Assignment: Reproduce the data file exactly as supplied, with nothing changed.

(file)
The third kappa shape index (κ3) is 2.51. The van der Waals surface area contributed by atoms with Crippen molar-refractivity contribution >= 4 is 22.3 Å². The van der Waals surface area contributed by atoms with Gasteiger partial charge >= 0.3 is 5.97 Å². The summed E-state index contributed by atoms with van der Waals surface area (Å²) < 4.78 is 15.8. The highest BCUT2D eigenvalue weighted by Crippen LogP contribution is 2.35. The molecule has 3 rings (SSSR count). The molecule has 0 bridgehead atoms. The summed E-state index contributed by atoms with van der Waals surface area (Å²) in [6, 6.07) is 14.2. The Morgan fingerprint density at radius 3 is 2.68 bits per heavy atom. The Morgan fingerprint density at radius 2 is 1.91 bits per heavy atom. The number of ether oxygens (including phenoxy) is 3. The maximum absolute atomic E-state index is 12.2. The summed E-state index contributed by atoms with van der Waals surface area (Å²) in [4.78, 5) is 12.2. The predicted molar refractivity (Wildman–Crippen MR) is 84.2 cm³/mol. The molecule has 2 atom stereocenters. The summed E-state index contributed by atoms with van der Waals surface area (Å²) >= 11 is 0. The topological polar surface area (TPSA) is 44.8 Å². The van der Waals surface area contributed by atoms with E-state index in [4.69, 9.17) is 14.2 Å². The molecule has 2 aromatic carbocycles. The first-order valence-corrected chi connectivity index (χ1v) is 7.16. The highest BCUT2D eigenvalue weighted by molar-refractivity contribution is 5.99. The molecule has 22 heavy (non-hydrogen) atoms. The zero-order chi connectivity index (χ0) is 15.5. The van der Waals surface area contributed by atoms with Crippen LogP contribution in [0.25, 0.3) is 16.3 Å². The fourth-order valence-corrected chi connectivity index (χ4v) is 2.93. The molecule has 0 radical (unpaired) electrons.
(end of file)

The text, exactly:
The third kappa shape index (κ3) is 2.51. The van der Waals surface area contributed by atoms with Crippen molar-refractivity contribution >= 4 is 22.3 Å². The van der Waals surface area contributed by atoms with Gasteiger partial charge >= 0.3 is 5.97 Å². The summed E-state index contributed by atoms with van der Waals surface area (Å²) < 4.78 is 15.8. The highest BCUT2D eigenvalue weighted by Crippen LogP contribution is 2.35. The molecule has 3 rings (SSSR count). The molecule has 0 bridgehead atoms. The summed E-state index contributed by atoms with van der Waals surface area (Å²) in [6, 6.07) is 14.2. The Morgan fingerprint density at radius 3 is 2.68 bits per heavy atom. The Morgan fingerprint density at radius 2 is 1.91 bits per heavy atom. The number of ether oxygens (including phenoxy) is 3. The maximum absolute atomic E-state index is 12.2. The summed E-state index contributed by atoms with van der Waals surface area (Å²) in [4.78, 5) is 12.2. The predicted molar refractivity (Wildman–Crippen MR) is 84.2 cm³/mol. The molecule has 2 atom stereocenters. The summed E-state index contributed by atoms with van der Waals surface area (Å²) >= 11 is 0. The topological polar surface area (TPSA) is 44.8 Å². The van der Waals surface area contributed by atoms with E-state index in [4.69, 9.17) is 14.2 Å². The molecule has 2 aromatic carbocycles. The first-order valence-corrected chi connectivity index (χ1v) is 7.16. The highest BCUT2D eigenvalue weighted by molar-refractivity contribution is 5.99. The molecule has 22 heavy (non-hydrogen) atoms. The zero-order chi connectivity index (χ0) is 15.5. The van der Waals surface area contributed by atoms with Crippen LogP contribution in [0.25, 0.3) is 16.3 Å². The fourth-order valence-corrected chi connectivity index (χ4v) is 2.93. The molecule has 0 radical (unpaired) electrons.